Fr Anthony Chantry in the Missio chapel - Lent

Thy Kingdom Come, come what may

As I write this, I am conscious that we are approaching the middle of Lent, which is a joyful time of celebrating the abundant mercy of God.

Those three familiar words in the Lord’s Prayer – ‘Thy Kingdom come’ – are much more than a holy wish. They are a binding commitment to be at the service of the One whose Kingdom it is. Lent provides the opportunity to put aside all that distracts us from witnessing to the coming of God’s Kingdom.

Lent will end with Holy Week’s solemn remembrance – and reminder for us – of the consequences of choosing to speak and live the Truth that comes only from ‘God who revealed his immense love in the crucified and risen Christ’ (Evangelii gaudium, 11).

Echoing the consequences of choosing to speak and live the Truth, the Pope’s prayer intention for March is a timely and poignant reminder that the cost of missionary discipleship may be the ultimate sacrifice:

‘We pray for those who risk their lives for the Gospel in various parts of the world; may their courage and missionary zeal permeate the Church.’

Committed to Christ

I first met Josiah K’Okal during my time in Kenya in the 1980s. Along with his brother, he joined the Catholic Youth Group in the parish. From the beginning he was bright, cheerful, and dedicated; and clear in his commitment to following Jesus Christ, come what may.

Josiah went on to become a Consolata missionary and was ordained Priest in 1997. Fr Josiah was appointed to Venezuela, and since 2006 he worked among the Indigenous Warao people where he became deeply committed to the prevention of human trafficking.

Fr Josiah also became an expert in the Warao language and culture, and dedicated his life to being a sign of the hope and love that God has for those who are marginalised, poor, and powerless.
One of his fellow missionaries said that he ‘was a man who loved the people, especially those who feel that society does not value them. He would do anything possible in his power to be a sign of hope.’

On 1 January this year he was reported missing, and his lifeless body was found the following day.

Prayers of strength and gratitude

I happened to be in Fr Josiah’s home area of Kisumu when we received the devastating news of his death. I visited his distraught family. Praying with them for the strength they will need to face this tragedy, we also gave thanks to God for this man of the people, this joyful Priest who, according to one missionary, ‘would rather suffer for you than you suffer for him’.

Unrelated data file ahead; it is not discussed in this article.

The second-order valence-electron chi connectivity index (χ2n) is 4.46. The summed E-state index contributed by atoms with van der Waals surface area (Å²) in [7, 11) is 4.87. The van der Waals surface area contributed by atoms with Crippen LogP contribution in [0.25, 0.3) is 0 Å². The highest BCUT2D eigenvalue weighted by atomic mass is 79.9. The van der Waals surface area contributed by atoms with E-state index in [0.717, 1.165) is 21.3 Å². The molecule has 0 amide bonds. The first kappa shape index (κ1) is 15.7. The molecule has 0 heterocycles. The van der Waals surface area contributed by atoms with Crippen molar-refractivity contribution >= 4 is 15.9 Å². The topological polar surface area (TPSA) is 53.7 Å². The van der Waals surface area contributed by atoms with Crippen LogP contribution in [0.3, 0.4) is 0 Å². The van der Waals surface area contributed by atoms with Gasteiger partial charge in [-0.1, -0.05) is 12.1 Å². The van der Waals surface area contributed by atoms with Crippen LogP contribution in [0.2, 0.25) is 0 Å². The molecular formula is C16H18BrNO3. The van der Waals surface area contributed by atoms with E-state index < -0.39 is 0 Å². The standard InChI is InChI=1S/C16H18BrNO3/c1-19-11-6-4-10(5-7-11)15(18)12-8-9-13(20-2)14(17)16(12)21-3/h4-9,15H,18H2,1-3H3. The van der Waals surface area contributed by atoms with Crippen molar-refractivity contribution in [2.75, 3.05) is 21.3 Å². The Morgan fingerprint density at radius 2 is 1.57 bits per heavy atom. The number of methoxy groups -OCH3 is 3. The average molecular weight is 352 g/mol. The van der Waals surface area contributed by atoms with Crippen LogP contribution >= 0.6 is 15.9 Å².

In my opinion, there is no doubt that in championing the rights of the marginalised Warao people – in a context of exploitation, corruption, and oppression – he paid the price of all those who proclaim the fire of God’s love and hope in our world. He died for his people, and he died for the Kingdom of God.

Jesus said, ‘I have come to bring fire to the earth, and how I wish it were blazing already’ (Luke 12:49).

By virtue of our Baptism, we are all called and sent to witness to the coming of God’s Kingdom. Jesus came to bring fire to our world, a fire that warms the hearts of those in need of hope, a fire that lights up the darkness within which evil hides its ugly face.

The fire Jesus spoke about is the power of God’s love and mercy to change the world. Fr Josiah joins the ranks of men and women who have lost their lives whilst ministering to people living in seemingly hopeless circumstances.

This fire is also evident in you. Your passion for mission and support of missionaries throughout the world is setting hearts ablaze with God’s love. You are enriching today’s global Catholic community, training future Priests and Sisters overseas, and providing hope to the world’s poorest children.

Despite all that is going on in our world in these troubled times, please never doubt the importance of your part in the wonderful plan God has for all of us.

May God’s Kingdom come!

Links and stories from this month’s eNews

Join us for Lent

This year, we’re sharing some brand new resources to help you shape your Lenten journey in a way which works for you.

Click here to find them>>

Red Box research

Help us to shape what the Red Box might look like and how it might be used in the future!

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Mission Today

The Spring edition of Mission Today is now available. Read messages from our five seminaries and updates from missionaries around the world.

Click here to read>>

Help build tomorrow’s Church!

In mission dioceses in Africa and Asia, it costs at least £700 a year to train a student for the priesthood. 

Missio believes no vocation should be turned away through lack of funds. That’s why the Holy Father asks us to channel help from our supporters to the Church overseas.

You can sponsor a student individually, or as a family, a community or a parish project. Help to train the future leaders of our Church. 

Find out more by clicking HERE!  

National Novena to St Joseph
10-18 March 2024

Join us and our partners, the Mill Hill Missionaries, for the annual Novena to St Joseph this March. Each year the Mill Hill community prepares for the Feast Day of St Joseph – their patron – with a special Novena of Masses and prayers.

You are invited to send your petitions to the Mill Hill Missionaries and you can also join in online. Simply click here for further details.